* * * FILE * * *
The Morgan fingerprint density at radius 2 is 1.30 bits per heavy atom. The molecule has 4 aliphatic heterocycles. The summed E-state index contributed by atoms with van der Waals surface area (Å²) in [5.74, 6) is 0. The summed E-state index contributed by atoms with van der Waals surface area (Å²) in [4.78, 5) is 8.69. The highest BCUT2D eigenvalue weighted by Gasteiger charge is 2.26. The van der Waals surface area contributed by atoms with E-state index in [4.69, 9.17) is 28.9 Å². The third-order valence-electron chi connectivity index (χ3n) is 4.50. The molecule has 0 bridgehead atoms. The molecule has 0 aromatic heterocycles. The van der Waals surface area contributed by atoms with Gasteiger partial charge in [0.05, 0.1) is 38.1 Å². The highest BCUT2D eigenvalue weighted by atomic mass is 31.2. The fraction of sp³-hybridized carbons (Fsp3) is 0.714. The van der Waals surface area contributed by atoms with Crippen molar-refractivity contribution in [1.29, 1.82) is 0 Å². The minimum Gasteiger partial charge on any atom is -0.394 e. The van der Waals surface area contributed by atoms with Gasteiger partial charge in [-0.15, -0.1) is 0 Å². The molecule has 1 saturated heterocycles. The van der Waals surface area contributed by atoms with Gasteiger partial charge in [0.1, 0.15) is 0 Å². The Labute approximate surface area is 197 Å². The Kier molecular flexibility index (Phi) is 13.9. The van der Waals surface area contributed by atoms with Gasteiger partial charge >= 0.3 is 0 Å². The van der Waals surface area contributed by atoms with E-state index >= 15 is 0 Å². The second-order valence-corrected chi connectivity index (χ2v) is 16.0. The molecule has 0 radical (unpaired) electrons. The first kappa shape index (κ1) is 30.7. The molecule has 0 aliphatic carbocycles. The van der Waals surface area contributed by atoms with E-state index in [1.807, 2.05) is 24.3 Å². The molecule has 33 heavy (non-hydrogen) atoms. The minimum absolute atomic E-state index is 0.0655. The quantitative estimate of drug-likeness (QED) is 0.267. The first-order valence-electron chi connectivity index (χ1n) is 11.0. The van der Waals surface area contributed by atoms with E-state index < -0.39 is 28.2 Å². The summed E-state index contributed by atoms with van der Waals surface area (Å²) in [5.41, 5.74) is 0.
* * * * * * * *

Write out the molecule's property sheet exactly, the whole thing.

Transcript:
The Morgan fingerprint density at radius 2 is 1.30 bits per heavy atom. The molecule has 4 aliphatic heterocycles. The summed E-state index contributed by atoms with van der Waals surface area (Å²) in [5.74, 6) is 0. The summed E-state index contributed by atoms with van der Waals surface area (Å²) in [4.78, 5) is 8.69. The highest BCUT2D eigenvalue weighted by Gasteiger charge is 2.26. The van der Waals surface area contributed by atoms with E-state index in [4.69, 9.17) is 28.9 Å². The third-order valence-electron chi connectivity index (χ3n) is 4.50. The molecule has 0 bridgehead atoms. The molecule has 0 aromatic heterocycles. The van der Waals surface area contributed by atoms with Gasteiger partial charge in [0.05, 0.1) is 38.1 Å². The highest BCUT2D eigenvalue weighted by atomic mass is 31.2. The fraction of sp³-hybridized carbons (Fsp3) is 0.714. The van der Waals surface area contributed by atoms with Crippen molar-refractivity contribution in [1.29, 1.82) is 0 Å². The minimum Gasteiger partial charge on any atom is -0.394 e. The van der Waals surface area contributed by atoms with Gasteiger partial charge in [-0.15, -0.1) is 0 Å². The molecule has 1 saturated heterocycles. The van der Waals surface area contributed by atoms with Gasteiger partial charge in [0.1, 0.15) is 0 Å². The Labute approximate surface area is 197 Å². The Kier molecular flexibility index (Phi) is 13.9. The van der Waals surface area contributed by atoms with Gasteiger partial charge >= 0.3 is 0 Å². The van der Waals surface area contributed by atoms with E-state index >= 15 is 0 Å². The second-order valence-corrected chi connectivity index (χ2v) is 16.0. The molecule has 0 radical (unpaired) electrons. The first kappa shape index (κ1) is 30.7. The molecule has 0 aliphatic carbocycles. The van der Waals surface area contributed by atoms with E-state index in [1.807, 2.05) is 24.3 Å². The molecule has 33 heavy (non-hydrogen) atoms. The minimum absolute atomic E-state index is 0.0655. The quantitative estimate of drug-likeness (QED) is 0.267. The first-order valence-electron chi connectivity index (χ1n) is 11.0. The van der Waals surface area contributed by atoms with E-state index < -0.39 is 28.2 Å². The summed E-state index contributed by atoms with van der Waals surface area (Å²) in [5.41, 5.74) is 0.